The national shortage of farm and livestock veterinarians could have serious ramifications for animal welfare, food safety, and disease transmission, and potentially stifle the economies of hundreds of rural communities.
Critical policy changes are needed to correct the problem, says Clinton Neill, PhD, assistant professor in veterinary economics for the Cornell University Center for Veterinary Business and Entrepreneurship.
“The decline in food animal veterinarians in rural areas heightens concerns for a number of risks, including food safety threats, animal disease outbreaks, the potential passing of animal diseases to human populations, and decreasing rural economic growth,” he says. “In essence, veterinarians protect the whole of the human and animal population, so it is critical that we have a strong pipeline of practitioners to work in rural areas.”
More than 500 counties across 46 states are experiencing shortages of farm and livestock veterinarians, according to the U.S. Department of Agriculture (USDA). As of 2023, just 5 percent of all practicing veterinarians provide services to livestock and farm animals and only 3 to 4 percent of new graduates have pursued the practice over the past 20 years, per a recent report from Neill, “Addressing the Persistent Shortage of Food Animal Veterinarians and Its Impact on Rural Communities,” commissioned by the Farm Journal Foundation.
To address this issue, the federal government and higher education institutions must take steps to encourage the growth of the rural veterinary profession, says Neill. His policy recommendations involve providing more federal and state funding for colleges and universities to create these programs, identifying more training opportunities, and increasing recruitment of students from rural backgrounds who may be more inclined to live and work in shortage areas postgraduation.
A number of veterinary schools have already established such initiatives. The Texas Tech University School of Veterinary Medicine in Amarillo, for example, recently partnered with the Hereford Veterinary Clinic to build an 18,000-square-foot instructional site for students in their final year. The clinical facility will allow for hands-on experience in the livestock industry through multiple areas of study, including animal health and nutrition, food safety, and regulatory veterinary medicine.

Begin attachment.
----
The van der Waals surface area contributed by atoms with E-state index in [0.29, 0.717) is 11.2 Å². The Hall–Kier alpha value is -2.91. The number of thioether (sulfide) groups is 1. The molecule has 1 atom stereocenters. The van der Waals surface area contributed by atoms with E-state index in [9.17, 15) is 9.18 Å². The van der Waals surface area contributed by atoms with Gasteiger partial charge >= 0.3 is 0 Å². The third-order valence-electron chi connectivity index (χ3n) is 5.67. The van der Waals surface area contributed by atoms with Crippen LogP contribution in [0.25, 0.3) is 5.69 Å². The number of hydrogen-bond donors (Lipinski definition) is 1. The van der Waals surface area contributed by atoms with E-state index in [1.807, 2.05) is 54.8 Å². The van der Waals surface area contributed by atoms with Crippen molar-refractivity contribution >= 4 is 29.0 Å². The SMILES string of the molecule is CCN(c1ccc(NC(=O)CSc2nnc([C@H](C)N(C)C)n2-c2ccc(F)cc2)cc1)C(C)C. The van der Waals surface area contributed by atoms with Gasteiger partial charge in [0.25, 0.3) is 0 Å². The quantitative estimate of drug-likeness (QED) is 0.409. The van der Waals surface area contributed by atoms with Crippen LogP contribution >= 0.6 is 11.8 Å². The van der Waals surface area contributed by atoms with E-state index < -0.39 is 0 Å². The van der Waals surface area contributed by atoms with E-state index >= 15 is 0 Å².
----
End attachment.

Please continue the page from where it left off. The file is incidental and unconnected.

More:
“The decline in food animal veterinarians in rural areas heightens concerns for a number of risks, including food safety threats, animal disease outbreaks, the potential passing of animal diseases to human populations, and decreasing rural economic growth.”
Clinton Neill, PhD
The Kansas State University College of Veterinary Medicine operates the Summer Program for Aspiring Rural Kansas, which connects undergraduate and graduate students with rural veterinary practitioners to shadow through a weeklong immersive experience. Participants also learn how to design competitive applications for the doctor of veterinary medicine degree program.
To address this nationwide issue, the USDA’s National Institute of Food and Agriculture recently increased funding to $10 million for the 2023 Veterinary Medicine Loan Repayment Program (VMLRP). The program allows veterinary graduates to receive up to $75,000 in student loan repayments over three years if they work in a rural shortage area.
The VMLRP is valuable for potential rural veterinarians given that tuition debt rates have grown while compensation has stagnated; however, the federal government should do more to expand the program, says Neill. He suggests increasing funding, widening the application criteria, and making loan repayments tax free, all of which would encourage more veterinary students and graduates to apply.
“Opportunities exist at the intersection of federal, state, and higher learning institutions to address shortages,” says Neill. “In the short term, providing solutions to the debt problem is paramount. In the long term, policy interventions should focus on creating pathways for students from rural backgrounds and veterinary education programs to become food animal veterinarians.”●
This article was published in our May 2023 issue.